One of the mysteries of the English language finally explained.
The work (especially that of an academic or artistic nature) accomplished in or pursued throughout someone's lifetime.
- ‘Some people, when they're told they have terminal illnesses, start planning for after life: writing memoirs, completing their life's work, sorting through their photo albums or whatever.’
- ‘Dharma implies that each of us has unique talents waiting to be expressed through our life's work.’
- ‘After 20 years and 11 albums, he takes stock of his life's work in a new collection of his most famous songs.’
- ‘The artist has finished what he once called his life's work and now lives in sheltered housing in Manchester.’
- ‘What's it like to see a huge chunk of your life's work in one volume?’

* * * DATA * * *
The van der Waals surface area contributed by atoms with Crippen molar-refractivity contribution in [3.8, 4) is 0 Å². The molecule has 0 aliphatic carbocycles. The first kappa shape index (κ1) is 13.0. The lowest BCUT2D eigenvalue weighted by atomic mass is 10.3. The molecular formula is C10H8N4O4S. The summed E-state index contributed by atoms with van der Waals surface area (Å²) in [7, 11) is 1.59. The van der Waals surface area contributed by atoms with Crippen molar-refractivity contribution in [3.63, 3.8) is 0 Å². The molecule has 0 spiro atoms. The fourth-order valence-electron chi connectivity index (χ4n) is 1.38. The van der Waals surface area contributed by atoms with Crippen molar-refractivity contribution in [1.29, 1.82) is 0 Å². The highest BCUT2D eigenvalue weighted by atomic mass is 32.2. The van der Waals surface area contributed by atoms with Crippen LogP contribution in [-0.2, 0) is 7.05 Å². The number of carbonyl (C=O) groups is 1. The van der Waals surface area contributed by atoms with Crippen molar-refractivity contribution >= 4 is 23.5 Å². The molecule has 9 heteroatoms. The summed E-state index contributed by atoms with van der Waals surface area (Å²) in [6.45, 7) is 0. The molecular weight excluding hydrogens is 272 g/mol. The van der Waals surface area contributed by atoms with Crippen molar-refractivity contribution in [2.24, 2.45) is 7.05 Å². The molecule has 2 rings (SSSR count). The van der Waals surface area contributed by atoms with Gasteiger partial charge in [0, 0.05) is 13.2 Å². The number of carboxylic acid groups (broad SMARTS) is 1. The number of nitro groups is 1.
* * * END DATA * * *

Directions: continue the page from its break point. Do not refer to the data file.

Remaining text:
- ‘At the same time, she always found her life conditions, as an impecunious single woman editing and translating the work of great men, to be unpropitious for even defining much less accomplishing her life's work.’
- ‘Like the swarms of people who flock to Web sites devoted to the study of genealogy, company owners who fall into their life's work through happenstance or inheritance may feel rootless, even disaffected.’
- ‘At the late career stage, faculty members begin putting together their life's work, although some use this period to pursue entirely new agendas.’
- ‘The son seems to have made posturing against his father's accomplishments and beliefs his life's work.’
- ‘Paul's position was not academic theory; it was a statement of his life's work.’
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